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Northern Ireland: ‘Conversion therapy’ ban must include harmful religious practices

Amnesty activists at London Pride 2018 © Amnesty International UK

Northern Ireland legislation to ban so-called LGBT+ conversion therapy must include harmful religious practices, Amnesty International has said ahead of a debate at the Stormont Assembly tomorrow.

A motion brought by Ulster Unionist MLAs John Stewart and Doug Beattie calls on the Minister for Communities to commit to bringing forward legislation before the end of the current Assembly mandate to ban conversion therapy in all its forms. An amendment from DUP MLAs is seeking to exclude religious practices from any ban.

Patrick Corrigan, Northern Ireland Programme Director of Amnesty International UK, said:

In recent years, proponents of so-called conversion therapy have tried to hide their anti-LGBT+ views by representing these practices as being about mental health and religious liberty, often carried out in the context of pastoral care or prayer ministry.

“Being against bogus conversion practices is not a threat to religious freedom. Just last week, the UN Special Rapporteur on Freedom of Religion or Belief - the world's most senior authority on religious rights - said that attempts to change someone's sexuality or gender identity were ‘chilling’ and that a ban would not violate freedom of religion or belief under international law.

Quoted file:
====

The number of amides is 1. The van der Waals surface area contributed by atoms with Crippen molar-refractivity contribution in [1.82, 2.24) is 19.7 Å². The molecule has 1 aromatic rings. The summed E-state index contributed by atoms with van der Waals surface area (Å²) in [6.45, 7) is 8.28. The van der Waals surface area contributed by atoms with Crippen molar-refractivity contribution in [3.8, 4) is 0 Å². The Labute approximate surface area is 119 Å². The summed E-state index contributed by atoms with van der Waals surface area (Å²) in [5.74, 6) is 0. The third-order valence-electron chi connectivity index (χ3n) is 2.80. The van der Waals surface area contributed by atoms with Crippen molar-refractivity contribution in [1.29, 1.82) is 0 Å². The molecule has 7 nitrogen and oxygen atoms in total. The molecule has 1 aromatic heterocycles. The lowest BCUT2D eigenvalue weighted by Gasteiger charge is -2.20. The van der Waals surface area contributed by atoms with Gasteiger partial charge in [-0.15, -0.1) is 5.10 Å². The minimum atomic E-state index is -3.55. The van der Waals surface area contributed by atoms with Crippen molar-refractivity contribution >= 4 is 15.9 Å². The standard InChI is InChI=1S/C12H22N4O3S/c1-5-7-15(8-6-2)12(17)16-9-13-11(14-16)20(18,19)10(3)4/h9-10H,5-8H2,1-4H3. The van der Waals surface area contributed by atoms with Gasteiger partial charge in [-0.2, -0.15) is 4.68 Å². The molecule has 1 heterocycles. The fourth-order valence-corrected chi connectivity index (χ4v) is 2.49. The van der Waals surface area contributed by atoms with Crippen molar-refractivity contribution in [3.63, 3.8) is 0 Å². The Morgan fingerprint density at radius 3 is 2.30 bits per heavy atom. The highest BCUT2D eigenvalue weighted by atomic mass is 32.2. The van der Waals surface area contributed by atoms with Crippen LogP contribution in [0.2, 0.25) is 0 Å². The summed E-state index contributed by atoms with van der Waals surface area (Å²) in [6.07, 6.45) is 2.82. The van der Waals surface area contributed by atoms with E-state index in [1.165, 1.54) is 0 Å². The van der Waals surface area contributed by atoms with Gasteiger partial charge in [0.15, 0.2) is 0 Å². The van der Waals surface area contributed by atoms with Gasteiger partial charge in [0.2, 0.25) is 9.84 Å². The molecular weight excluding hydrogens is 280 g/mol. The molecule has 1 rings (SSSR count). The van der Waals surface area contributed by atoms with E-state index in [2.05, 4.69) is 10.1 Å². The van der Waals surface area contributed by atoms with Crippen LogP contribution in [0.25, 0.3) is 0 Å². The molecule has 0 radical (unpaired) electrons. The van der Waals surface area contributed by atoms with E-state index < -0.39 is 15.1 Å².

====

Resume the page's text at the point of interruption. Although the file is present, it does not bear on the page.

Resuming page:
“’Praying the gay away’ is just as unacceptable as any other pseudoscientific approach which tells LGBT+ people they are ‘sick’ and ‘broken’ and can change their sexual orientation or gender identity.

“MLAs should not be distracted by spurious arguments and should ensure that any legislation not only covers the now, thankfully, rare conversion activity in healthcare settings, but addresses religious practices where demonstrable harm results.”

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